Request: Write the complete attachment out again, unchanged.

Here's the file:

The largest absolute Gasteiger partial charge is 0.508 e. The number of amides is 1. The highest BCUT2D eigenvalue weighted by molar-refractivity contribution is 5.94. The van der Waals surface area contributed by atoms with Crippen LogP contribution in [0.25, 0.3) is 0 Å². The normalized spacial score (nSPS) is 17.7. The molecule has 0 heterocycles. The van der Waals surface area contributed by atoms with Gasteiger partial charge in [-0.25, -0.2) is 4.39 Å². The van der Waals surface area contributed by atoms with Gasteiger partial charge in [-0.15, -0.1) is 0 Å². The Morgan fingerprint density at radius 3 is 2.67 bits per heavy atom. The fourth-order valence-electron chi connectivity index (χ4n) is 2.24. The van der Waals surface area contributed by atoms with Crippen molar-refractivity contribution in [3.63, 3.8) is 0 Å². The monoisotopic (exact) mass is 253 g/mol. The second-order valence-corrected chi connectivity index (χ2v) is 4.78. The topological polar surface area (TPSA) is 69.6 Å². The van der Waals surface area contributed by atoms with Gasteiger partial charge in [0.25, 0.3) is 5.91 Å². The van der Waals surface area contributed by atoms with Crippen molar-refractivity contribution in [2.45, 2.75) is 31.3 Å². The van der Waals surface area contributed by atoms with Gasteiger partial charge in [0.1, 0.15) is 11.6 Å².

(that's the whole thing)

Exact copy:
The largest absolute Gasteiger partial charge is 0.508 e. The number of amides is 1. The highest BCUT2D eigenvalue weighted by molar-refractivity contribution is 5.94. The van der Waals surface area contributed by atoms with Crippen LogP contribution in [0.25, 0.3) is 0 Å². The normalized spacial score (nSPS) is 17.7. The molecule has 0 heterocycles. The van der Waals surface area contributed by atoms with Gasteiger partial charge in [-0.25, -0.2) is 4.39 Å². The van der Waals surface area contributed by atoms with Gasteiger partial charge in [-0.15, -0.1) is 0 Å². The Morgan fingerprint density at radius 3 is 2.67 bits per heavy atom. The fourth-order valence-electron chi connectivity index (χ4n) is 2.24. The van der Waals surface area contributed by atoms with Crippen molar-refractivity contribution in [3.63, 3.8) is 0 Å². The monoisotopic (exact) mass is 253 g/mol. The second-order valence-corrected chi connectivity index (χ2v) is 4.78. The topological polar surface area (TPSA) is 69.6 Å². The van der Waals surface area contributed by atoms with Gasteiger partial charge in [0.25, 0.3) is 5.91 Å². The van der Waals surface area contributed by atoms with Crippen molar-refractivity contribution in [2.45, 2.75) is 31.3 Å². The van der Waals surface area contributed by atoms with Gasteiger partial charge in [0.1, 0.15) is 11.6 Å².